Wiring Rules 2018: Part 2, Section 4
Downlights are still a concern, lifts are classified in two types and general equipment requirements get an update.
These are only some of the topics changed in the ‘Selection and installation of electrical equipment‘, or Section 4. This is the important business-end of the installation, where the energy so far distributed in Sections 2 and 3 is finally put to use; the purpose for which the whole installation exists in the first place.
The selection and installation of luminaires, downlights, electric vehicle charging points and other equipment items require care and attention.
There are no less than 15 pages on luminaires, most dealing with recessed downlights which are still seen as a risk area. Considerable detail, much of it from work done in NZ, has been included as guidance for electricians.
Compliance with IP ratings is also of concern. Some electricians are unaware that untested modifications such as drilling for a mounting bolt or cable entry can affect IP integrity with serious consequences. This can create considerable problems for themselves and their customers.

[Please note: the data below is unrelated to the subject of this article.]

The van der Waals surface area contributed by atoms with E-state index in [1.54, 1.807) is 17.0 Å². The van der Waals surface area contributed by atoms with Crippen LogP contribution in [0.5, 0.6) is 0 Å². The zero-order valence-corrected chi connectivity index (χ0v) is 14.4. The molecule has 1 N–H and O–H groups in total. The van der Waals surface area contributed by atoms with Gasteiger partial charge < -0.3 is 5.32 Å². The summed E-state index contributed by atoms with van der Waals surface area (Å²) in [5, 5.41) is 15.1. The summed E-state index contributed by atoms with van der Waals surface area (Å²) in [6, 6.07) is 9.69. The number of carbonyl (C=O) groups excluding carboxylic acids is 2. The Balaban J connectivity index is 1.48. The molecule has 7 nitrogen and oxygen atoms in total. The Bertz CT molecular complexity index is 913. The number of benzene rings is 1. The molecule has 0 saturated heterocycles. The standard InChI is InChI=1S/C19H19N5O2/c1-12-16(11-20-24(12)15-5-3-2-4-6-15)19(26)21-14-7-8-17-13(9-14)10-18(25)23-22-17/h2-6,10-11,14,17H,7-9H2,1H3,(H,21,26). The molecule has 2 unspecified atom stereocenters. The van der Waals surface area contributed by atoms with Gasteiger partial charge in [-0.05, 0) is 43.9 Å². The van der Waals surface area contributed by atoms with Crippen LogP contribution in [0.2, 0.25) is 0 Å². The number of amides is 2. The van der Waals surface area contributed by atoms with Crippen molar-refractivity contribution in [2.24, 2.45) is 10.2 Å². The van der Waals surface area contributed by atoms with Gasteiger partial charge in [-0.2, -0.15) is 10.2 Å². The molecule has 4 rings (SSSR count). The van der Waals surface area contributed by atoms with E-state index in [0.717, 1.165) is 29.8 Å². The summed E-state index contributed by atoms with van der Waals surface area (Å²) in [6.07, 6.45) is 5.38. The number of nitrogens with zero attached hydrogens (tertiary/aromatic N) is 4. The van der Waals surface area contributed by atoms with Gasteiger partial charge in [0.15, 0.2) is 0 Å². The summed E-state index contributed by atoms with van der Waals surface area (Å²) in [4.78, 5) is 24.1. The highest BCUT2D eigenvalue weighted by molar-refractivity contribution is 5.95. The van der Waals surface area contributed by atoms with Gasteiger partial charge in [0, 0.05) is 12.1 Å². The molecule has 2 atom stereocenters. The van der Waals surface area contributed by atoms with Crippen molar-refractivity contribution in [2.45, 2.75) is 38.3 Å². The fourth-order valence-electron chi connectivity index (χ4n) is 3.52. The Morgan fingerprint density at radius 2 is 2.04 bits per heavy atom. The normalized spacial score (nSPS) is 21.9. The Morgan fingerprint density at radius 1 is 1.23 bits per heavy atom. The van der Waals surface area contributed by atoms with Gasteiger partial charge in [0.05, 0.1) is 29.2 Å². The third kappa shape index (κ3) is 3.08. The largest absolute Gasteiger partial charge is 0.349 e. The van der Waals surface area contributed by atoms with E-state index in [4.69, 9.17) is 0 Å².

Lifts are now also in the spotlight. Gone are the days of ‘in case of fire do not use lift’. Many of buildings rely on lifts to get fire fighters up to the fire and get occupants down (especially those requiring assistance).
So, there are now two types: emergency lifts and (just plain) lifts.
Because not every lift in a building needs to be an emergency lift, requirements for the two types are different. Emergency lifts have to be installed in accordance with ‘safety services’ in Section 7 and lifts installed in accordance with this Section 4.
Requirements for the installation of electric vehicle charging outlets are now included.
The effect of these can be considerable. The electricity needed to replace the energy from 1L of petrol would affect the maximum demand, cable size and socket-outlet size a great deal when based on a charging window (when the vehicle is at home) that may be only 12 hours a day.
Changes listed in the ‘preface’ include:
- revision to figures for IP ratings;
- revision on use of installation couplers;
- inclusion of electric vehicle charging outlets;
- revision to lighting equipment and accessories;
- enhanced and updated safe installation of recessed luminaires;
- clarification of the location of accessories near cooking appliances;
- isolation requirements of gas appliances;
- clarification for air-conditioning and heat pumps;
- clarification of protection from weather locations;
- location and requirements for electric vehicle charging added;
- isolation of individual hot water systems added;
- hazardous areas at gas-relief vents; and
- installation of non-emergency lifts.
Substantial changes from the 2007 edition in Part 2 Section 4 in page order include: